Learned counsel further submitted that there was a possibility that the appellant had been mistakenly identified by the security guard Micock as according to the evidence of the accomplice Marion Richard who had participated in the burglary with the 2nd accused, he had not seen the appellant after or during the incident. However the evidence of the accomplice shows that he had left the scene of crime when the 2nd accused Justin was still on the roof of the shop they had broken into. He goes on to say he does not know how the 2nd accused got down from the roof which clearly indicates that he had made an early exit from the scene and would not have known what happened thereafter. Further witness Micock who identified the appellant has stated in cross examination, that he knew the appellant as he had been in Glacis for 9 years and was “tired” of seeing him, showing he had frequently seen the appellant during the 9 year period. Therefore the learned magistrate cannot be faulted for accepting the evidence of this witness in respect to the identity of the appellant in the absence of any contradictions in his evidence.
On a reading of the judgment it is very clear that the learned magistrate had come to the conclusion that both the accused were guilty of counts one and two as they had committed the crime together with common intention. Eventhough the appellant may have not actively participated in breaking into the premises his conduct prior to and soon after the commission of the offence indicates that he too participated in the commission of the offence. In the case of Barendra Kumar Ghosh v The Emperor 1925 AIR (PC) 1 in the Privy Council Lord Sumner stated “he also serves who only stands and waits” clearly showing that active participation in the act itself is not a necessary factor to prove common intention.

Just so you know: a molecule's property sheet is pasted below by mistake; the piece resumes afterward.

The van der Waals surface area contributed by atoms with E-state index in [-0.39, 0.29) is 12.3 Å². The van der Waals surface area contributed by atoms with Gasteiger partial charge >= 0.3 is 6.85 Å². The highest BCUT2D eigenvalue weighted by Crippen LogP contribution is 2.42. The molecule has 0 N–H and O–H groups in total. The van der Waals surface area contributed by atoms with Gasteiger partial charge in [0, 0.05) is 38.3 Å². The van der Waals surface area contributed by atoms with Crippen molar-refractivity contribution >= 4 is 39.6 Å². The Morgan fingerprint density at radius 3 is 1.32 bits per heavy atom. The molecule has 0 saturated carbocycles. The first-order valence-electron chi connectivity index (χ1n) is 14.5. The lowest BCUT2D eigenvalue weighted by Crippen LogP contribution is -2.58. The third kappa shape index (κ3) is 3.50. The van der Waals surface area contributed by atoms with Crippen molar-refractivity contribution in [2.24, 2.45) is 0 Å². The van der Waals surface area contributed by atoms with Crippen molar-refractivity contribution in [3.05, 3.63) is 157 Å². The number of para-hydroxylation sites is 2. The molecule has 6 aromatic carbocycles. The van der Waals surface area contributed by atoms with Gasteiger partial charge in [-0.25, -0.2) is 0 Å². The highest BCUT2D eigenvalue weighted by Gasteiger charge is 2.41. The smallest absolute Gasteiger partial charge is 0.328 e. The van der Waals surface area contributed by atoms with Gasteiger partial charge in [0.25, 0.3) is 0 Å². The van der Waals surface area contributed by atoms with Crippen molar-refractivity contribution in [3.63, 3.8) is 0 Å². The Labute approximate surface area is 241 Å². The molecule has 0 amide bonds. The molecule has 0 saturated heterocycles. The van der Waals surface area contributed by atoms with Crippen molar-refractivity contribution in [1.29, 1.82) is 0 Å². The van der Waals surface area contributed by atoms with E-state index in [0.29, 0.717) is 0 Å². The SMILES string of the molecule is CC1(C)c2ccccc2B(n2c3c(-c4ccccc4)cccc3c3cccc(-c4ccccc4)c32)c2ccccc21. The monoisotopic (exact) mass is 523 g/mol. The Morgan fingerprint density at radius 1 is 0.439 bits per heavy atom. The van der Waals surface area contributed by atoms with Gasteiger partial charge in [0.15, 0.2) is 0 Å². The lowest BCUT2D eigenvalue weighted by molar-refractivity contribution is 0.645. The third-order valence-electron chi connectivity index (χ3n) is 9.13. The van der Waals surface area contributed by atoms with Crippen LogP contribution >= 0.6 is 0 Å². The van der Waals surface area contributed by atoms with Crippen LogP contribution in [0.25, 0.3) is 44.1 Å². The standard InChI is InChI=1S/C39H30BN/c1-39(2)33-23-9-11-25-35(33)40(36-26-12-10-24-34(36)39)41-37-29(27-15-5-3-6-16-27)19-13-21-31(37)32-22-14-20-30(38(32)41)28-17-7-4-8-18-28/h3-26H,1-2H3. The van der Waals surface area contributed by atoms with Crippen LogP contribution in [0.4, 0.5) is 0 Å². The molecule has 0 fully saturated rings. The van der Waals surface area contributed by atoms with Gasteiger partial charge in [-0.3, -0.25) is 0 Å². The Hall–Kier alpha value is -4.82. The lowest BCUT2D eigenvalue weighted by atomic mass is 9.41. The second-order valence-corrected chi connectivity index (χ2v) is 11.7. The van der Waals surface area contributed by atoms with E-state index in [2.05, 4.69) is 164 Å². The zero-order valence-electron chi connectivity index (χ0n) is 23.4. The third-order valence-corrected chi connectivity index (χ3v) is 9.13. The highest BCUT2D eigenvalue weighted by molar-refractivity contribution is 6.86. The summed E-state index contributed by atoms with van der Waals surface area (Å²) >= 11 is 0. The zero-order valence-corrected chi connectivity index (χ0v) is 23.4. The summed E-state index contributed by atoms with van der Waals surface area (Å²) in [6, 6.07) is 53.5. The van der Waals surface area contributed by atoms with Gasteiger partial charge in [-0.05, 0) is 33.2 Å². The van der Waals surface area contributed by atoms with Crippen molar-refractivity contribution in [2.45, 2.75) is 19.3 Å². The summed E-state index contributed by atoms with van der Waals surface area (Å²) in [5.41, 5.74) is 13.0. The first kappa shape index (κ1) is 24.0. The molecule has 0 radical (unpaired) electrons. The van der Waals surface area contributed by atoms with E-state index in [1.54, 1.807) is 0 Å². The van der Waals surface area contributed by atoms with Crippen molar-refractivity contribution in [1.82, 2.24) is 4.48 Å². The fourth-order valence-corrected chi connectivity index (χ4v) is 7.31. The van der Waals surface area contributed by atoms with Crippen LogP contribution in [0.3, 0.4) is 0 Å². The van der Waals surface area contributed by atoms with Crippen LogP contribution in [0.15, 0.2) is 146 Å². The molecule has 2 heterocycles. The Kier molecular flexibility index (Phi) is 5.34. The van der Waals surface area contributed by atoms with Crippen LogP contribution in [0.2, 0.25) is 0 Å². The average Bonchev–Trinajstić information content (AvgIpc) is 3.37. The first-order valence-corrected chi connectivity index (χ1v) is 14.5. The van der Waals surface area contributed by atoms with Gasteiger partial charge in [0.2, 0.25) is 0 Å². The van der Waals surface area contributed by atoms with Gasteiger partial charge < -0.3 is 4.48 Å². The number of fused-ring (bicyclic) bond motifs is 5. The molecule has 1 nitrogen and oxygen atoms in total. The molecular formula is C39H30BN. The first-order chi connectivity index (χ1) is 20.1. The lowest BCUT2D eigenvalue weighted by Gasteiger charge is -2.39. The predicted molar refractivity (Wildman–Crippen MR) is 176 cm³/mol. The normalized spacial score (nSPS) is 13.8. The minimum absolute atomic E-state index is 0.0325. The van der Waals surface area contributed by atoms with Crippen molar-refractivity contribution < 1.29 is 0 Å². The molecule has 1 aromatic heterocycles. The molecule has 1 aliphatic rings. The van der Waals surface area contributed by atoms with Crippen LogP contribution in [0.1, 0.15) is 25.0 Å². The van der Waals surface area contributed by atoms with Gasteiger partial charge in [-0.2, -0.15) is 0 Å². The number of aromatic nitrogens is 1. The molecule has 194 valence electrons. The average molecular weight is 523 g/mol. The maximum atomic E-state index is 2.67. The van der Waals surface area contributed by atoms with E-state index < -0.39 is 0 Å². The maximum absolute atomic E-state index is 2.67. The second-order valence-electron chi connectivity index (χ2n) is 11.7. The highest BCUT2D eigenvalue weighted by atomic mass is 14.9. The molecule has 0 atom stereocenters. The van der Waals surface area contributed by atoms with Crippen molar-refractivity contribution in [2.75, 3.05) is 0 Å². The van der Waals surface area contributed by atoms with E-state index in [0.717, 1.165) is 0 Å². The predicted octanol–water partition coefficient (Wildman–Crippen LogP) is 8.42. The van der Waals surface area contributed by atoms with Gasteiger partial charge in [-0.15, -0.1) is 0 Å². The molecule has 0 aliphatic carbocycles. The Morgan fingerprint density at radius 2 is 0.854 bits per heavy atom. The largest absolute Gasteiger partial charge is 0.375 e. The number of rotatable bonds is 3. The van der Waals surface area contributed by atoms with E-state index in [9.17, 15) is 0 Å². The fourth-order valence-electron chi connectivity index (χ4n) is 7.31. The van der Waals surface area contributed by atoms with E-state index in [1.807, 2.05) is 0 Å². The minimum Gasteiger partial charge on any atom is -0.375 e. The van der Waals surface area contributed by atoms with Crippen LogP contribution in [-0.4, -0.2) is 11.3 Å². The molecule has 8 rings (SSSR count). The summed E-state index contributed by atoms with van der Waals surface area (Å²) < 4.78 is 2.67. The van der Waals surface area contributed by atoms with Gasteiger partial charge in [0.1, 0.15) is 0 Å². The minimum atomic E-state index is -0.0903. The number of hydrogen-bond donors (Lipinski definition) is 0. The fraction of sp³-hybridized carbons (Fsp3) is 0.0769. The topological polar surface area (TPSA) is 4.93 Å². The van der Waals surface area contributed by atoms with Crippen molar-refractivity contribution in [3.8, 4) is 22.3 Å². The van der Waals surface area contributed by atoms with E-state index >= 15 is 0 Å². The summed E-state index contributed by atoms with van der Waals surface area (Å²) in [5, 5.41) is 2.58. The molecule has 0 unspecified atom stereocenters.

In this jurisdiction in the case of Republic v Gaetan Rene and ors Criminal Side 28 of 1998 Perera J as he then was referred to the instances when common intention could be perceived. Actual participation, some overt act, active presence, pre arranged plan as well as immediate conduct after the commission of the offence are material factors which should be considered in common intention. In this instance case although there is no direct evidence of actual participation in the act concerned, there is evidence of preplanning and evidence that the appellant was seen at 11.30pm in the night close to the scene clutching a gunny bag in the company of the 2nd accused who had broken into the shop and had acted suspiciously by running away when confronted by the security on duty at Mr. Mancham’s house, which evidence has been accepted by the learned magistrate. This court sees no reason as to why the learned magistrate’s findings in accepting the said evidence should be set aside. This court will not seek to interfere with the findings of the trial judge in respect of the truthfulness of the witnesses as it not apparent that the witnesses’ testimonies are so improbable that no reasonable tribunal would believe it.
For the aforementioned reasons there is no merit in the grounds urged by learned counsel in his appeal. The appeal is dismissed and the conviction and sentence imposed upheld.
Dated this 29th day of March 2010